Ukraine annexation votes to end amid Russian mobilization exodus

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Kyiv — Referendums organized by Russia that could lead to the annexation of 15 percent of Ukraine’s territory were due to end on Tuesday, as the Kremlin said it had not made decisions on closing its borders as the first mobilization since World War II caused some to flee.

Voting in the eastern and southeastern Ukrainian provinces of Luhansk, Donetsk, Kherson and Zaporizhzhia began on Friday and has been dismissed as a farce by Western nations, which have vowed not to recognize the results.

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In Russia, the call-up of some 300,000 reservists has sparked the first sustained protests since the invasion began, with a watchdog group estimating at least 2,000 people have been detained so far. All public criticism of Russia’s “special military operation” is banned.

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Flights out of Russia have sold out and cars have clogged border checkpoints, with reports of a 48-hour queue on the only border road with Georgia, the rare pro-Western neighbor that allows Russian citizens to enter without visa

Asked about the prospect of closing the border, Kremlin spokesman Dmitry Peskov told reporters on Monday: “I don’t know anything about that. So far, no decision has been made.”

Russia has millions of former conscripts as official reservists. Authorities have not specified precisely who is to be called, as that part of President Vladimir Putin’s order is classified.

The mobilization has also seen the first sustained criticism of the authorities within the state-controlled media since the war began.

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But Sergei Tsekov, a senior lawmaker representing Russia-annexed Crimea in Russia’s upper house of parliament, told the RIA news agency: “All people of conscription age should be banned travel abroad in the current situation.”

Two exile news sites, Meduza and Novaya Gazeta Europe, reported that authorities planned to ban the men from leaving, citing unidentified officials.

Moscow says it wants to rid Ukraine of nationalists and protect Russian-speaking communities. Kyiv and the West describe Russia’s actions as an unprovoked war of aggression.


Late on Monday, Ukrainian President Volodymyr Zelenskiy described the military situation in Donetsk, one of the four areas where votes are being held, as difficult.

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“The situation … is particularly serious,” he said. “We are doing everything we can to contain enemy activity. That is our No. 1 objective right now because Donbas remains the No. 1 objective for the occupiers,” referring to the broader region that encompasses Donetsk and Luhansk.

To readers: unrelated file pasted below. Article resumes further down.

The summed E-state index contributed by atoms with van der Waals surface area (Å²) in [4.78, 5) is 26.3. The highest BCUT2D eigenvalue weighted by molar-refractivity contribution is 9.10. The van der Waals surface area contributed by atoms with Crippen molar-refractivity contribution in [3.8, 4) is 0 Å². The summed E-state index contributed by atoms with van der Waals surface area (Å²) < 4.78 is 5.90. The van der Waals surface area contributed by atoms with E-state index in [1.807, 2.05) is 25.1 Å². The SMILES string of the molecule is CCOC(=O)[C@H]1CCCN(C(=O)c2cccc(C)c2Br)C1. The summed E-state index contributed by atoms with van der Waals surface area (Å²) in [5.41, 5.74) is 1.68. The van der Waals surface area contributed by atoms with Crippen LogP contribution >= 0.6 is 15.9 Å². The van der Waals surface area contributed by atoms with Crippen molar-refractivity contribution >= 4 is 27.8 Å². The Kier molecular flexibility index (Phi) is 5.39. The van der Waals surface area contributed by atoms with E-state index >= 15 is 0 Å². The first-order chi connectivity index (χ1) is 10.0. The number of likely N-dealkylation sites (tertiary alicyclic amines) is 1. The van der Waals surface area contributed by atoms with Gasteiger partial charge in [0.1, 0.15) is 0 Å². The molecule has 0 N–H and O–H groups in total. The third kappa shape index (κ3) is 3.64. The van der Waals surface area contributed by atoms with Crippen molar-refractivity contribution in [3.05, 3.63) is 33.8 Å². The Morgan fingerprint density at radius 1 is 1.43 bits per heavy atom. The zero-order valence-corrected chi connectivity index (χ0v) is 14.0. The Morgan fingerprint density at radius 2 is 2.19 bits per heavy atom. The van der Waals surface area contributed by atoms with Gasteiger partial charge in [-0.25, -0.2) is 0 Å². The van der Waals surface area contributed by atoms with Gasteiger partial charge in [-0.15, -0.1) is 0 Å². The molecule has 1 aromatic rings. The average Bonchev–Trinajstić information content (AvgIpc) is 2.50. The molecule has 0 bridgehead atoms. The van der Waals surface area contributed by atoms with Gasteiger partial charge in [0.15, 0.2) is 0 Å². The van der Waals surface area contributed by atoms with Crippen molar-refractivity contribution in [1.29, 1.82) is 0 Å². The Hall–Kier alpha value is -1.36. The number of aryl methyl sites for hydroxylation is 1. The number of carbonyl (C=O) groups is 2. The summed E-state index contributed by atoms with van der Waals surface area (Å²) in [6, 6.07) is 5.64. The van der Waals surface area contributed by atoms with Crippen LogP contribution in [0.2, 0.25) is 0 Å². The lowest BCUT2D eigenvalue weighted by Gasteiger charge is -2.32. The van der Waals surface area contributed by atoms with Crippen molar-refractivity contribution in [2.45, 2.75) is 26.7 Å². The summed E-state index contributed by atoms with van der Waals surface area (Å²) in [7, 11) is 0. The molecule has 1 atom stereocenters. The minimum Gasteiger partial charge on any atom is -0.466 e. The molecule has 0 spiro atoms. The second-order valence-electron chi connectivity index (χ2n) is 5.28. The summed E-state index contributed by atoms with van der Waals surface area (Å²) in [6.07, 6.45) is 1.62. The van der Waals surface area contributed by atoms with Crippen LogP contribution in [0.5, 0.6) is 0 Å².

Last week, in what appeared to be choreographed requests, Russian-backed officials there and in other areas that together are roughly the size of Portugal lined up to call for referendums on joining Russia.

The self-styled Donetsk and Lugansk People’s Republics, which Putin recognized as independent just before the invasion, and Russian-installed officials in the Kherson and Zaporizhzhia regions called for votes.

Over the weekend, Russian Foreign Minister Sergey Lavrov said Russia would defend any territory it annexed using weapons in its arsenal.

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US National Security Adviser Jake Sullivan said on Sunday that the US would respond “decisively” to any Russian use of nuclear weapons, privately telling Moscow “exactly what that would mean”.

Asked about Sullivan’s comments, Kremlin spokesman Peskov said Monday: “There are channels for dialogue at the appropriate level, but they are of a very sporadic nature. At least they allow for the exchange of some emergency messages about positions of others”.

Moves to annex Ukraine’s regions could happen quickly.

TASS news agency last week quoted an unnamed Duma source as saying the chamber could debate a bill on the incorporation of parts of Ukraine as early as Thursday, while RIA Novosti earlier said Putin he might be preparing to make a formal address to a joint special session of both. houses on Friday

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None of the provinces in question are fully under Moscow’s control and fighting has continued along the entire frontline, with Ukrainian forces reporting more progress since defeating Russian troops in a fifth province, Kharkiv , earlier this month.

The mayor-in-exile of Russian-controlled Melitopol in the Zaporizhzhia region accused Russia of forcibly conscripting Ukrainian men from the occupied areas into its armed forces and denounced the referendum as “a fake and a farce.”

The Ukrainian governor of Luhansk, Serhiy Gaidai, said Russian-backed officials were taking ballot boxes door-to-door, accompanied by security officers, and that residents’ names were being removed if they did not vote as requested.

Even traditional Russian allies like Serbia and Kazakhstan have said they will not recognize the annexation votes.

Moscow says the vote is voluntary and turnout is high. When it held a referendum in Crimea after seizing that peninsula in 2014, it declared that 97% of people had voted in favor of annexation.

(Reporting by Reuters bureaus; Writing by Costas Pitas; Editing by Cynthia Osterman)



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